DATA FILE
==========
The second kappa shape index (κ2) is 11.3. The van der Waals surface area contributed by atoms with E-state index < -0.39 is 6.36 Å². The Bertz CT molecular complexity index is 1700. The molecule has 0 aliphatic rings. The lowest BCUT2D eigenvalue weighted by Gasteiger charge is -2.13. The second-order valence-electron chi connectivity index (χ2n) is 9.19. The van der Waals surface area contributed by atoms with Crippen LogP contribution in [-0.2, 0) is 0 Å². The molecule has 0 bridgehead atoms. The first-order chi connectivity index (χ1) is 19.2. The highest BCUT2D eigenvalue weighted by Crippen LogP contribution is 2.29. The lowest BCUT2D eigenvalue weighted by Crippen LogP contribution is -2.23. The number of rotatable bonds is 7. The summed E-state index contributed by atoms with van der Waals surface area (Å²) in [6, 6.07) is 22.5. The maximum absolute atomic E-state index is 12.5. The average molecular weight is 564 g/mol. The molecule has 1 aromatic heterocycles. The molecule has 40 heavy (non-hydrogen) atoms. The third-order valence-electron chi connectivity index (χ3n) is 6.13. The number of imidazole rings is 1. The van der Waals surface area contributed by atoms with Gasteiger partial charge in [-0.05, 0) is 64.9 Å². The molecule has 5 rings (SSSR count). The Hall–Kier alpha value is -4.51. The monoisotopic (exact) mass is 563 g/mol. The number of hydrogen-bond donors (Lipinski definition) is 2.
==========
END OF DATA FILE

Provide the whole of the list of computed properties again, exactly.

The second kappa shape index (κ2) is 11.3. The van der Waals surface area contributed by atoms with E-state index < -0.39 is 6.36 Å². The Bertz CT molecular complexity index is 1700. The molecule has 0 aliphatic rings. The lowest BCUT2D eigenvalue weighted by Gasteiger charge is -2.13. The second-order valence-electron chi connectivity index (χ2n) is 9.19. The van der Waals surface area contributed by atoms with Crippen LogP contribution in [-0.2, 0) is 0 Å². The molecule has 0 bridgehead atoms. The first-order chi connectivity index (χ1) is 19.2. The highest BCUT2D eigenvalue weighted by Crippen LogP contribution is 2.29. The lowest BCUT2D eigenvalue weighted by Crippen LogP contribution is -2.23. The number of rotatable bonds is 7. The summed E-state index contributed by atoms with van der Waals surface area (Å²) in [6, 6.07) is 22.5. The maximum absolute atomic E-state index is 12.5. The average molecular weight is 564 g/mol. The molecule has 1 aromatic heterocycles. The molecule has 40 heavy (non-hydrogen) atoms. The third-order valence-electron chi connectivity index (χ3n) is 6.13. The number of imidazole rings is 1. The van der Waals surface area contributed by atoms with Gasteiger partial charge in [-0.05, 0) is 64.9 Å². The molecule has 5 rings (SSSR count). The Hall–Kier alpha value is -4.51. The monoisotopic (exact) mass is 563 g/mol. The number of hydrogen-bond donors (Lipinski definition) is 2.